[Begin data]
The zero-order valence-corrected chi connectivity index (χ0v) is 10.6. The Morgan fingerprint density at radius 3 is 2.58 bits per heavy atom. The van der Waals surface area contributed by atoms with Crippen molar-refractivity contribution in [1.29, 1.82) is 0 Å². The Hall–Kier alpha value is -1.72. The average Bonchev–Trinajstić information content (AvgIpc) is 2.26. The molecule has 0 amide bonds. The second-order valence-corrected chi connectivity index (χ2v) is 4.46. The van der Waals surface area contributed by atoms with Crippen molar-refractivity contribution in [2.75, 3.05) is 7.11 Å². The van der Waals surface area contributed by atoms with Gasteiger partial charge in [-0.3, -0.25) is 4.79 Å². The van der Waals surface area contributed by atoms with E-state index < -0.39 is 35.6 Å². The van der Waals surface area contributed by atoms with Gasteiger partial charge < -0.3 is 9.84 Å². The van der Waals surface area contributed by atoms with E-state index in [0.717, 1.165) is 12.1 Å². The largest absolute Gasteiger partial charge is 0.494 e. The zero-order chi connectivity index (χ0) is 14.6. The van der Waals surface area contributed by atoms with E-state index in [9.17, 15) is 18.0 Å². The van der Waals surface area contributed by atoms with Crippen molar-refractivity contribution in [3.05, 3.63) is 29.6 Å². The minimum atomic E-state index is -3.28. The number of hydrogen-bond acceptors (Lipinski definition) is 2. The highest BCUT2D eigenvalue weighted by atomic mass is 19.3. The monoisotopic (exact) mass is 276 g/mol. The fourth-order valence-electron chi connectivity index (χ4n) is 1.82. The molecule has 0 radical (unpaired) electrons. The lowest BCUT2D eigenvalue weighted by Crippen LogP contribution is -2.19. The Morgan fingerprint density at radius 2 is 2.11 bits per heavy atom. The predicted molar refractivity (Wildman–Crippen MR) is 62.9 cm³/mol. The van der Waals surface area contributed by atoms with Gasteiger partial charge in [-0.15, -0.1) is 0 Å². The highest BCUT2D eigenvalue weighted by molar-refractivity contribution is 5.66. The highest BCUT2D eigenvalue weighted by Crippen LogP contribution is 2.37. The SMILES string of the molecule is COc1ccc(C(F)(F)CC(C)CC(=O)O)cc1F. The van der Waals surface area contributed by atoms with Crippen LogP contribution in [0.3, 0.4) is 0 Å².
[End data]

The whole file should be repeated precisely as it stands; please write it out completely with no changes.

The zero-order valence-corrected chi connectivity index (χ0v) is 10.6. The Morgan fingerprint density at radius 3 is 2.58 bits per heavy atom. The van der Waals surface area contributed by atoms with Crippen molar-refractivity contribution in [1.29, 1.82) is 0 Å². The Hall–Kier alpha value is -1.72. The average Bonchev–Trinajstić information content (AvgIpc) is 2.26. The molecule has 0 amide bonds. The second-order valence-corrected chi connectivity index (χ2v) is 4.46. The van der Waals surface area contributed by atoms with Crippen molar-refractivity contribution in [2.75, 3.05) is 7.11 Å². The van der Waals surface area contributed by atoms with Gasteiger partial charge in [-0.3, -0.25) is 4.79 Å². The van der Waals surface area contributed by atoms with E-state index < -0.39 is 35.6 Å². The van der Waals surface area contributed by atoms with Gasteiger partial charge < -0.3 is 9.84 Å². The van der Waals surface area contributed by atoms with E-state index in [0.717, 1.165) is 12.1 Å². The largest absolute Gasteiger partial charge is 0.494 e. The zero-order chi connectivity index (χ0) is 14.6. The van der Waals surface area contributed by atoms with E-state index in [9.17, 15) is 18.0 Å². The van der Waals surface area contributed by atoms with Crippen molar-refractivity contribution in [3.05, 3.63) is 29.6 Å². The minimum atomic E-state index is -3.28. The number of hydrogen-bond acceptors (Lipinski definition) is 2. The highest BCUT2D eigenvalue weighted by atomic mass is 19.3. The monoisotopic (exact) mass is 276 g/mol. The fourth-order valence-electron chi connectivity index (χ4n) is 1.82. The molecule has 0 radical (unpaired) electrons. The lowest BCUT2D eigenvalue weighted by Crippen LogP contribution is -2.19. The Morgan fingerprint density at radius 2 is 2.11 bits per heavy atom. The predicted molar refractivity (Wildman–Crippen MR) is 62.9 cm³/mol. The van der Waals surface area contributed by atoms with Gasteiger partial charge in [-0.15, -0.1) is 0 Å². The highest BCUT2D eigenvalue weighted by molar-refractivity contribution is 5.66. The highest BCUT2D eigenvalue weighted by Crippen LogP contribution is 2.37. The SMILES string of the molecule is COc1ccc(C(F)(F)CC(C)CC(=O)O)cc1F. The van der Waals surface area contributed by atoms with Crippen LogP contribution in [0.3, 0.4) is 0 Å².